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Wednesday, December 11, 2013
Effects of Low Blood Oxygen Levels
I was diagnosed with central and obstructive sleep apnea about one year ago. My first CPAP machine did not resolve my symptoms and I was switched to a Respironics Auto SV BiPAP machine w/ two liters of oxygen about four months ago. I had an overnight pulse oxygen test last week. The results show that I had two periods between 30 and 45 minutes where my blood oxygen level fell into the low 80s and even the upper 70s. Is an hour to hour and a half of low blood oxygen a problem? What are the possible effects? And, could it explain why I am still tired.
Thanks very much.
You seem to have a good grasp on the nature and details of your sleep disorder. I’m afraid that sleep-related hypoxia to the extent that you mention is not normal. However, with home testing devices there is a possibility that the results of the test that you had (nocturnal oximetry) are wrong. Technical issues, namely poor signal quality, may result in falsely low oximetry recording.
Other causes of sleep related hypoxia may be any, or a combination of, the following:
1. Sleep-related hypoventilation: this is when breathing becomes shallow during sleep. This is most common during Rapid Eye Movement (REM) sleep, also known as dream sleep. During REM sleep we breathe less deeply and are therefore at risk for becoming hypoxic.
2. Persistent sleep apnea: this includes residual central and obstructive sleep apnea. Sleep apnea can be worse during certain sleep stages, or during certain body positions. Treatment of sleep apnea with positive air pressure devices (CPAP/BiPAP/ASV/Oxygen) in the lab may not be adequate if sleep at home is significantly different from sleep in the lab.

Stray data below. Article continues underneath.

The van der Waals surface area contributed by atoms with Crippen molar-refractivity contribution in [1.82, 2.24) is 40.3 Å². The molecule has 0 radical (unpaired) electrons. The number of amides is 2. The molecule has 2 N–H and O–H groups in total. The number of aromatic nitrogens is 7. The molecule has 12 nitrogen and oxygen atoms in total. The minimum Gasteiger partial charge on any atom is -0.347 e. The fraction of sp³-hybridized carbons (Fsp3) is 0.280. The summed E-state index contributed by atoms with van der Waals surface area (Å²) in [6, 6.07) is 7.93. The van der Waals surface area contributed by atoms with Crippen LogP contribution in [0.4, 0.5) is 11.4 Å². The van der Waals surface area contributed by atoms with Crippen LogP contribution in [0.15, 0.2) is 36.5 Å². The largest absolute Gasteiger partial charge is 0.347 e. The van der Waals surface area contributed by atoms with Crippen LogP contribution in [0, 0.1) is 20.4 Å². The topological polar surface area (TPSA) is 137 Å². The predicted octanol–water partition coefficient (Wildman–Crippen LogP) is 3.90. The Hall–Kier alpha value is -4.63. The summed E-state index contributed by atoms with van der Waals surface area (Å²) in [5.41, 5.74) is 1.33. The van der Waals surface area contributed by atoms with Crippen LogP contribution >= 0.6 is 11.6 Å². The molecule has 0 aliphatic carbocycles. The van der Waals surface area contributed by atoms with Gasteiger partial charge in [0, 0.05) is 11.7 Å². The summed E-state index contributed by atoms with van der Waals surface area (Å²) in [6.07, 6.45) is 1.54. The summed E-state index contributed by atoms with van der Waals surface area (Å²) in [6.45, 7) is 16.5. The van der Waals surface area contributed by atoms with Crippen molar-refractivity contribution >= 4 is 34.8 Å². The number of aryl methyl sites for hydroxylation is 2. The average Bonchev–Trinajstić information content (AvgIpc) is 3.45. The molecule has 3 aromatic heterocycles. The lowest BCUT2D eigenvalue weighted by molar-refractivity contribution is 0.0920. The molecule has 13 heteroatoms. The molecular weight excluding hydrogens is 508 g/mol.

3. Ventilation/Perfusion mismatch (due to underlying lung disease): this can cause a disturbance in the flow of blood and oxygen in the lung. This imbalance will result in low oxygen levels.
If the hypoxia found on your test is accurate, and is left untreated, it may carry ill effects on your health. These complications may include any of the following:
1. Heart rhythm disturbances (mostly in people who are at risk or already have heart problems).
2. Heart muscle dysfunction. This was noted in experiments done of hypoxia in rats.
3. Increased pressure on the right side of the heart. This was noted in people who have as little as 5 minutes of continuous hypoxia during sleep.
4. Sleep quality may suffer. This is due to sleep fragmentation which can result from hypoxia itself or may show up as an indirect sign of under treated residual sleep apnea.
Since the causes of hypoxia during sleep are variable, and because this may result in serious effects on a patient’s health, it is important to pursue further diagnosis and treatment of underlying cause. The specific therapy will depend on the reason for the low oxygen levels. In some cases, a simple increase in oxygen supply may be all that is needed.
I advise you to discuss these issues with your physician as soon as possible, particularly since you seem to have persistent symptoms that can be directly related to sleep hypoxia.
Additional information regarding sleep can be obtained on the American Academy of Sleep Medicine website. This website contains a list of Sleep Centers across the country so you can find one if you need it.
I wish you the best of health.
Ziad Shaman, MD
Assistant Professor of Medicine
School of Medicine
Case Western Reserve University